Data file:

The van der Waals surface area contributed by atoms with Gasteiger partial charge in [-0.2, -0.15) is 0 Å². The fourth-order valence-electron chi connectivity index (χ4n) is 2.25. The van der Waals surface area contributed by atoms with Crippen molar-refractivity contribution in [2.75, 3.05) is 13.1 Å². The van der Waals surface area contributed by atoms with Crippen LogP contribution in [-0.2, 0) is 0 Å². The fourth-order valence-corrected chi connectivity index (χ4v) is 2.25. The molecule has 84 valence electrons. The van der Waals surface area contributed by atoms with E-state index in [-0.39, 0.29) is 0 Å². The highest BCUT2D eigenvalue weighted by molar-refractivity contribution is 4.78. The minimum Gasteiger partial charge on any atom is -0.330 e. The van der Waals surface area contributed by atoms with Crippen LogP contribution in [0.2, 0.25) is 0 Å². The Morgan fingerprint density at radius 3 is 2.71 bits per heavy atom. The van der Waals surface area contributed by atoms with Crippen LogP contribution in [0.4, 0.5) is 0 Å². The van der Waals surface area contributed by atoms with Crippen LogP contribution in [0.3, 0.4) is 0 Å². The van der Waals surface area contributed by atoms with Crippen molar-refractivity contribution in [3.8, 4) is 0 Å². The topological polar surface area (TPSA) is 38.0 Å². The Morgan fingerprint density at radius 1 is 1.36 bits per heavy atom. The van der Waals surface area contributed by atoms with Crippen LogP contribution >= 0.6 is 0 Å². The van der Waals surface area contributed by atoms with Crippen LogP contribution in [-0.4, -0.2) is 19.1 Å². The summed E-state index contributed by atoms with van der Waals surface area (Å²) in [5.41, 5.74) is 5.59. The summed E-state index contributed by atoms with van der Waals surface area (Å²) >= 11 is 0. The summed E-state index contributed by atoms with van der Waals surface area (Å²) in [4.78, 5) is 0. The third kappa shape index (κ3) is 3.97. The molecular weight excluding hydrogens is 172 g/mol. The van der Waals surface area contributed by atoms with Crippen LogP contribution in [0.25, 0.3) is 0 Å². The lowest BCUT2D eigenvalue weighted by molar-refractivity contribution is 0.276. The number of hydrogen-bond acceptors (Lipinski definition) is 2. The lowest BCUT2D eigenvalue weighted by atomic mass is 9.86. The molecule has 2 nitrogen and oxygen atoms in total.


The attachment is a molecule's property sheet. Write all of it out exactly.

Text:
The van der Waals surface area contributed by atoms with Gasteiger partial charge in [-0.2, -0.15) is 0 Å². The fourth-order valence-electron chi connectivity index (χ4n) is 2.25. The van der Waals surface area contributed by atoms with Crippen molar-refractivity contribution in [2.75, 3.05) is 13.1 Å². The van der Waals surface area contributed by atoms with Crippen LogP contribution in [-0.2, 0) is 0 Å². The fourth-order valence-corrected chi connectivity index (χ4v) is 2.25. The molecule has 84 valence electrons. The van der Waals surface area contributed by atoms with E-state index in [-0.39, 0.29) is 0 Å². The highest BCUT2D eigenvalue weighted by molar-refractivity contribution is 4.78. The minimum Gasteiger partial charge on any atom is -0.330 e. The van der Waals surface area contributed by atoms with Crippen LogP contribution in [0.2, 0.25) is 0 Å². The Morgan fingerprint density at radius 3 is 2.71 bits per heavy atom. The van der Waals surface area contributed by atoms with Crippen LogP contribution in [0.4, 0.5) is 0 Å². The van der Waals surface area contributed by atoms with Crippen LogP contribution in [0.3, 0.4) is 0 Å². The van der Waals surface area contributed by atoms with Crippen molar-refractivity contribution in [3.8, 4) is 0 Å². The topological polar surface area (TPSA) is 38.0 Å². The Morgan fingerprint density at radius 1 is 1.36 bits per heavy atom. The van der Waals surface area contributed by atoms with Crippen LogP contribution >= 0.6 is 0 Å². The van der Waals surface area contributed by atoms with Crippen LogP contribution in [-0.4, -0.2) is 19.1 Å². The summed E-state index contributed by atoms with van der Waals surface area (Å²) in [5.41, 5.74) is 5.59. The summed E-state index contributed by atoms with van der Waals surface area (Å²) >= 11 is 0. The summed E-state index contributed by atoms with van der Waals surface area (Å²) in [4.78, 5) is 0. The third kappa shape index (κ3) is 3.97. The molecular weight excluding hydrogens is 172 g/mol. The van der Waals surface area contributed by atoms with Crippen LogP contribution in [0.25, 0.3) is 0 Å². The lowest BCUT2D eigenvalue weighted by molar-refractivity contribution is 0.276. The number of hydrogen-bond acceptors (Lipinski definition) is 2. The lowest BCUT2D eigenvalue weighted by atomic mass is 9.86. The molecule has 2 nitrogen and oxygen atoms in total.